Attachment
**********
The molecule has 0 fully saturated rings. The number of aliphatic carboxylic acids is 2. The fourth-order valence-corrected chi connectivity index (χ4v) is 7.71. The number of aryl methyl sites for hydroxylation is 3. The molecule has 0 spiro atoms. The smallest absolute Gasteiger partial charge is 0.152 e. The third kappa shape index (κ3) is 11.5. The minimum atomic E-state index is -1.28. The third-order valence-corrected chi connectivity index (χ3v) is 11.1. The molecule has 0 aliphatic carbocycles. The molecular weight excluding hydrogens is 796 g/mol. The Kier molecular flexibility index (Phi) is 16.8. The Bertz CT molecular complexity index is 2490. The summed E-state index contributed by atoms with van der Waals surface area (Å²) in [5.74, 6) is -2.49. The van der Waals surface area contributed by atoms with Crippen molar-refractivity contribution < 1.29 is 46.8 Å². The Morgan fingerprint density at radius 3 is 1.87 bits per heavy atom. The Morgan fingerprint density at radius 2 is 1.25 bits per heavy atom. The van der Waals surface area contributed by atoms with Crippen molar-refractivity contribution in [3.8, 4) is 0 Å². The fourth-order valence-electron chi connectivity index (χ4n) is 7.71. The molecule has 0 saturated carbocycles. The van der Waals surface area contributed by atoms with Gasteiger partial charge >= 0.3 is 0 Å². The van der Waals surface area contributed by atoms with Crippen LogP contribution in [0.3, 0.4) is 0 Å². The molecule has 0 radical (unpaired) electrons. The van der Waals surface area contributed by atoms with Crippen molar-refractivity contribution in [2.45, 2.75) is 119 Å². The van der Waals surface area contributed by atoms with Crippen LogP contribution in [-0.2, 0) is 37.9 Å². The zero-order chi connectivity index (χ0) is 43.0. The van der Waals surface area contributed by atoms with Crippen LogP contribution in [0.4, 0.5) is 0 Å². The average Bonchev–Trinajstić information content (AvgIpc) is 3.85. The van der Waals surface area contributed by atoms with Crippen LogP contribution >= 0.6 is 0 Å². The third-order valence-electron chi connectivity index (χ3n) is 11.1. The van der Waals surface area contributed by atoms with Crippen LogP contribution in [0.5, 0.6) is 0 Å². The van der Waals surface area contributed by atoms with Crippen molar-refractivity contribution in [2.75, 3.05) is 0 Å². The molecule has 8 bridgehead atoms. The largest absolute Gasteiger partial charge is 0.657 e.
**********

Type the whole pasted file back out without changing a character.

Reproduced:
The molecule has 0 fully saturated rings. The number of aliphatic carboxylic acids is 2. The fourth-order valence-corrected chi connectivity index (χ4v) is 7.71. The number of aryl methyl sites for hydroxylation is 3. The molecule has 0 spiro atoms. The smallest absolute Gasteiger partial charge is 0.152 e. The third kappa shape index (κ3) is 11.5. The minimum atomic E-state index is -1.28. The third-order valence-corrected chi connectivity index (χ3v) is 11.1. The molecule has 0 aliphatic carbocycles. The molecular weight excluding hydrogens is 796 g/mol. The Kier molecular flexibility index (Phi) is 16.8. The Bertz CT molecular complexity index is 2490. The summed E-state index contributed by atoms with van der Waals surface area (Å²) in [5.74, 6) is -2.49. The van der Waals surface area contributed by atoms with Crippen molar-refractivity contribution < 1.29 is 46.8 Å². The Morgan fingerprint density at radius 3 is 1.87 bits per heavy atom. The Morgan fingerprint density at radius 2 is 1.25 bits per heavy atom. The van der Waals surface area contributed by atoms with Crippen molar-refractivity contribution in [3.8, 4) is 0 Å². The fourth-order valence-electron chi connectivity index (χ4n) is 7.71. The molecule has 0 saturated carbocycles. The van der Waals surface area contributed by atoms with Gasteiger partial charge >= 0.3 is 0 Å². The van der Waals surface area contributed by atoms with Crippen LogP contribution in [0.3, 0.4) is 0 Å². The molecule has 0 radical (unpaired) electrons. The van der Waals surface area contributed by atoms with Crippen molar-refractivity contribution in [2.45, 2.75) is 119 Å². The van der Waals surface area contributed by atoms with Crippen LogP contribution in [-0.2, 0) is 37.9 Å². The zero-order chi connectivity index (χ0) is 43.0. The van der Waals surface area contributed by atoms with Crippen LogP contribution in [0.4, 0.5) is 0 Å². The average Bonchev–Trinajstić information content (AvgIpc) is 3.85. The van der Waals surface area contributed by atoms with Crippen LogP contribution >= 0.6 is 0 Å². The third-order valence-electron chi connectivity index (χ3n) is 11.1. The van der Waals surface area contributed by atoms with Crippen LogP contribution in [0.5, 0.6) is 0 Å². The van der Waals surface area contributed by atoms with Crippen molar-refractivity contribution in [2.75, 3.05) is 0 Å². The molecule has 8 bridgehead atoms. The largest absolute Gasteiger partial charge is 0.657 e.